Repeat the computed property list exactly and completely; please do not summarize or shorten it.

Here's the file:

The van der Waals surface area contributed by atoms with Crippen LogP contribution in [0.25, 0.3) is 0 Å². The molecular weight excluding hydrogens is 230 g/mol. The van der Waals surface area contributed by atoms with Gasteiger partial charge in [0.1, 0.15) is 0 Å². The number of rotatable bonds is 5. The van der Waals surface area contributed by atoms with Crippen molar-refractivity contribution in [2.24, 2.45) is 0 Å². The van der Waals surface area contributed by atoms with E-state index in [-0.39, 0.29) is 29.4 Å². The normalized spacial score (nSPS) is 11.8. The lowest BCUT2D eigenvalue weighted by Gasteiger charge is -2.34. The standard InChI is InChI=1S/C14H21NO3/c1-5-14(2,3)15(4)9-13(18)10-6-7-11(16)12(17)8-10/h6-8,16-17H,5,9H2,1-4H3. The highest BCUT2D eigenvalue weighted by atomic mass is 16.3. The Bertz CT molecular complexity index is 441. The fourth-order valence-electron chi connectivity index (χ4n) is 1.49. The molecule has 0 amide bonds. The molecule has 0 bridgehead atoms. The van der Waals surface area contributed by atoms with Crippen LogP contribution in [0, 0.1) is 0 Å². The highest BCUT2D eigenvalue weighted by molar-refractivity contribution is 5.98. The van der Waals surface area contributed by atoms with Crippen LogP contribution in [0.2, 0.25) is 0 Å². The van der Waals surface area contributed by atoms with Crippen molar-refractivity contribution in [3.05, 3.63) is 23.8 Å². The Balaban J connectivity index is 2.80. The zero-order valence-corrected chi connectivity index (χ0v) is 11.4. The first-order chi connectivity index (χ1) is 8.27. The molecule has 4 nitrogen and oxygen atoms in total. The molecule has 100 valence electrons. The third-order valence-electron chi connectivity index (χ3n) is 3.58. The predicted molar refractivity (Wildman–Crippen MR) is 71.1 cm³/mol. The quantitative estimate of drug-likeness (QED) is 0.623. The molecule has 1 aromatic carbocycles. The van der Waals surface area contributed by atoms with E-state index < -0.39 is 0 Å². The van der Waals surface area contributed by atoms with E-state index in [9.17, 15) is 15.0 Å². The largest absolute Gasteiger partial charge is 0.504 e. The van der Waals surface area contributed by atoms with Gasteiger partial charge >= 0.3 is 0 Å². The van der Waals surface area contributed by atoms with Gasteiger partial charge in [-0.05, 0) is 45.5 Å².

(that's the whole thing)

The van der Waals surface area contributed by atoms with Crippen LogP contribution in [0.25, 0.3) is 0 Å². The molecular weight excluding hydrogens is 230 g/mol. The van der Waals surface area contributed by atoms with Gasteiger partial charge in [0.1, 0.15) is 0 Å². The number of rotatable bonds is 5. The van der Waals surface area contributed by atoms with Crippen molar-refractivity contribution in [2.24, 2.45) is 0 Å². The van der Waals surface area contributed by atoms with E-state index in [-0.39, 0.29) is 29.4 Å². The normalized spacial score (nSPS) is 11.8. The lowest BCUT2D eigenvalue weighted by Gasteiger charge is -2.34. The standard InChI is InChI=1S/C14H21NO3/c1-5-14(2,3)15(4)9-13(18)10-6-7-11(16)12(17)8-10/h6-8,16-17H,5,9H2,1-4H3. The highest BCUT2D eigenvalue weighted by atomic mass is 16.3. The Bertz CT molecular complexity index is 441. The fourth-order valence-electron chi connectivity index (χ4n) is 1.49. The molecule has 0 amide bonds. The molecule has 0 bridgehead atoms. The van der Waals surface area contributed by atoms with Crippen LogP contribution in [0, 0.1) is 0 Å². The highest BCUT2D eigenvalue weighted by molar-refractivity contribution is 5.98. The van der Waals surface area contributed by atoms with Crippen LogP contribution in [0.2, 0.25) is 0 Å². The van der Waals surface area contributed by atoms with Crippen molar-refractivity contribution in [3.05, 3.63) is 23.8 Å². The Balaban J connectivity index is 2.80. The zero-order valence-corrected chi connectivity index (χ0v) is 11.4. The first-order chi connectivity index (χ1) is 8.27. The molecule has 4 nitrogen and oxygen atoms in total. The molecule has 100 valence electrons. The third-order valence-electron chi connectivity index (χ3n) is 3.58. The predicted molar refractivity (Wildman–Crippen MR) is 71.1 cm³/mol. The quantitative estimate of drug-likeness (QED) is 0.623. The molecule has 1 aromatic carbocycles. The van der Waals surface area contributed by atoms with E-state index < -0.39 is 0 Å². The van der Waals surface area contributed by atoms with E-state index in [9.17, 15) is 15.0 Å². The largest absolute Gasteiger partial charge is 0.504 e. The van der Waals surface area contributed by atoms with Gasteiger partial charge >= 0.3 is 0 Å². The van der Waals surface area contributed by atoms with Gasteiger partial charge in [-0.05, 0) is 45.5 Å².